A look at the numbers and reasoning supporting the insurance adjuster’s assessment of your personal injury claim.
You might have heard that insurance adjusters utilize a secretive mathematical method in figuring out how much compensation needs to be paid through a personal injury settlement. The method part is true, but it surely isn’t a secret. And the formula doesn’t actually establish how much compensation an individual is going to receive. It’s only a tool the adjusters use to start the process of determining how much a personal injury claim is valued at. Final determinations concerning compensation are not made until multiple other aspects are considered.
This post details how insurance adjusters use their formula and the way they integrate it with other facts to come to a number they are willing to pay for a claim. After you comprehend how the compensation formula works, you are going to be able to negotiate with conviction for a fair personal injury claim settlement.
Why the Requirement for a Damages Formula?
Typically, an individual liable for an accident—and usually that individual’s liability insurance company—is required to pay an injured individual for:
- medical bills and associated expenses
- missed work time or other loss of income
- pain and other physical suffering
- constant physical disability or deformity
- loss of family, social, and educational accounts, and
- emotional damages as the result from any of the above.
Whereas it is usually somewhat simple to add up the money spent, and money lost, there is no specific way to put a dollar amount for pain and suffering, and on wasted experiences and lost chances. That is why the damages formula comes into play.
The Way that the Damages Formula Works
At the start of negotiations on a personal injury claim, the insurance adjuster is going to add up the total medical expenses associated to the injury. These costs are called “the medical special damages” or just “specials.” As a way to start discovering how much to compensate the injured individual for their pain and suffering, continual disability, and emotional damages—combined known as “general damages”—the insurance adjuster is going to multiply the number of special damages by around 1.5 to 3 times when the injuries are somewhat minor, and up to 5 (and occasionally more) times when the injuries are significantly painful, severe, or enduring. After that amount is come to, the adjuster is then going to add on any income you may have lost because of the injuries.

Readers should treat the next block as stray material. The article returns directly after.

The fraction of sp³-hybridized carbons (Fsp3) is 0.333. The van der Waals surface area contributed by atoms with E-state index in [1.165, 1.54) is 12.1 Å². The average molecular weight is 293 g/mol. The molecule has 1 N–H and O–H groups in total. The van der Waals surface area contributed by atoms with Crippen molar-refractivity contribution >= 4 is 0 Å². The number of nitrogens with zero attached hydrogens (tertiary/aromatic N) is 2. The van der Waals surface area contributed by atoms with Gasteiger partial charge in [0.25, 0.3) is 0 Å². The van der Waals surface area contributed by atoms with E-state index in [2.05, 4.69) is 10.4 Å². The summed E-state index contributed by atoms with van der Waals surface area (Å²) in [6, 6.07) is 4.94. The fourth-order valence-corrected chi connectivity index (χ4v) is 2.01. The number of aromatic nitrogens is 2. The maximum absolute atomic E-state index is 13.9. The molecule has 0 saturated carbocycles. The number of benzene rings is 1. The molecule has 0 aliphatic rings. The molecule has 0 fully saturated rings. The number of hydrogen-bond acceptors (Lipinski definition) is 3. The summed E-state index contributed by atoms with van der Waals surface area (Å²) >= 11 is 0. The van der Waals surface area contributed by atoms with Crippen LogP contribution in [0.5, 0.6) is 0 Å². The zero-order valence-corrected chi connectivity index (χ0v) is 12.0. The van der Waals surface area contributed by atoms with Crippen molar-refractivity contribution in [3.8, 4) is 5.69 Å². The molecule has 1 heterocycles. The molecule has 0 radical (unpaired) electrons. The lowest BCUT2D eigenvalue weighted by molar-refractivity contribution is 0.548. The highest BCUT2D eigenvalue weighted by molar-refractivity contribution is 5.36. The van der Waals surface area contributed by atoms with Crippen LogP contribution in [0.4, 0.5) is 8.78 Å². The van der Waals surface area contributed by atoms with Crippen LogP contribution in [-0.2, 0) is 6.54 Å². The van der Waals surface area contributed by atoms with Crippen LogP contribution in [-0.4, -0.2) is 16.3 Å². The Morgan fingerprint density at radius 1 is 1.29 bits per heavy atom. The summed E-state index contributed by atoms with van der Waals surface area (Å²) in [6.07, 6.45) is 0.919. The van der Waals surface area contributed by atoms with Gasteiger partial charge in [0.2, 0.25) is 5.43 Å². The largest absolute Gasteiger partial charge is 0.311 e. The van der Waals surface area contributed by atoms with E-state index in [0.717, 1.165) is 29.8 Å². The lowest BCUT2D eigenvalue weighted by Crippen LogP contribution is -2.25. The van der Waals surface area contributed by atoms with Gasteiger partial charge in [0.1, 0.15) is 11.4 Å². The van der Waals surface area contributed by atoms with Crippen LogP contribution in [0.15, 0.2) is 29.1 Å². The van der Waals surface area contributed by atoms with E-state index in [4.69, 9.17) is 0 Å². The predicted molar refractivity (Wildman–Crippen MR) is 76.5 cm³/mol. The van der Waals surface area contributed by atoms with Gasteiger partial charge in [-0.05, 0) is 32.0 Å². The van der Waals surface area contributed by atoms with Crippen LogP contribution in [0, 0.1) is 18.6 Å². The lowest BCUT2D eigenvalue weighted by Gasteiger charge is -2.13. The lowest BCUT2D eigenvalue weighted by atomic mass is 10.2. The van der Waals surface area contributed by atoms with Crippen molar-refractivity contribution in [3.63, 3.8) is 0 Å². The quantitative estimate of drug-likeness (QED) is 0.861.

That calculation—medical specials multiplied by 1.5 to 5 (and sometimes higher), then added to loss of income—becomes the number by which settlement negotiations start.
An Example of Damages Formula: Steve was injured in an auto accident. His medical specials (the expense of his medical treatment) came to $600. There were no lasting impacts from his injuries. Using the damages formula to determine his claim, the insurance adjuster would start with an amount of around $900 and $3,000 (1.5 to 5 time the $600). This then would be added to Steve’s loss of income of $400 to come to the figure from which negotiations are going to start for compensation for Steve’s injuries. After this figure is come to, they then would consider other aspects to establish how much total compensation the insurance company was willing to pay Steve for his injuries.
Insurance Adjusters Don’t Disclose Their Formula
When negotiating for a personal injury settlement, the insurance adjuster won’t usually let you know what formula they used to assess your claim, or even say they are utilizing any formula at all. They’re following a primary rule of negotiations: Don’t let the other side know how or what you are thinking. Because the insurance adjusters aren’t going to let you know what formula they are using, it’s most likely wise not to let them know what you are thinking, either. Instead, you are going to simply negotiate total settlement figures.
The Formula and the Deciding Factors
There are two important aspects to remember concerning a damages formula. One is that the amount come to by multiplying special damages is only the beginning point for coming to a settlement amount. Following this beginning point has been reached, other details concerning your accident and your injuries comes into play. The second aspect is that since the beginning formula could be somewhere around 1.5 to 5 times specials (and occasionally even more if an increased multiplier is needed), it can create significantly different numbers subject to what end of this multiplier range is used for your claim.
A multitude of things establish what end of the damages formula are applied to the special damages in your claim.
- The more painful the type of injury you suffered, the higher the end of the formula is going to be used.
- The more aggressive and longer-lasting your medical treatments, the higher the formula.
- The clearer the medical evidence of your injury, increases the formula.
- The longer recovery time from your injuries, the higher the formula.
- The more serious and visible any permanent impact of your injury, increases the formula.
David Goguen, J. D. (2019, July 22). The damages and compensation formula in an injury case. www.alllaw.com. Retrieved April 28, 2022, from https://www.alllaw.com/articles/nolo/personal-injury/damages-compensation-formula.html
Moshier Law Services Personal Injury Cases in Scottsdale, AZ
When a case demands litigation, you’ll have the benefit of 19 years of litigation experience in California and Arizona. But when a case demands collaborative law or mediation, you’ll know every option.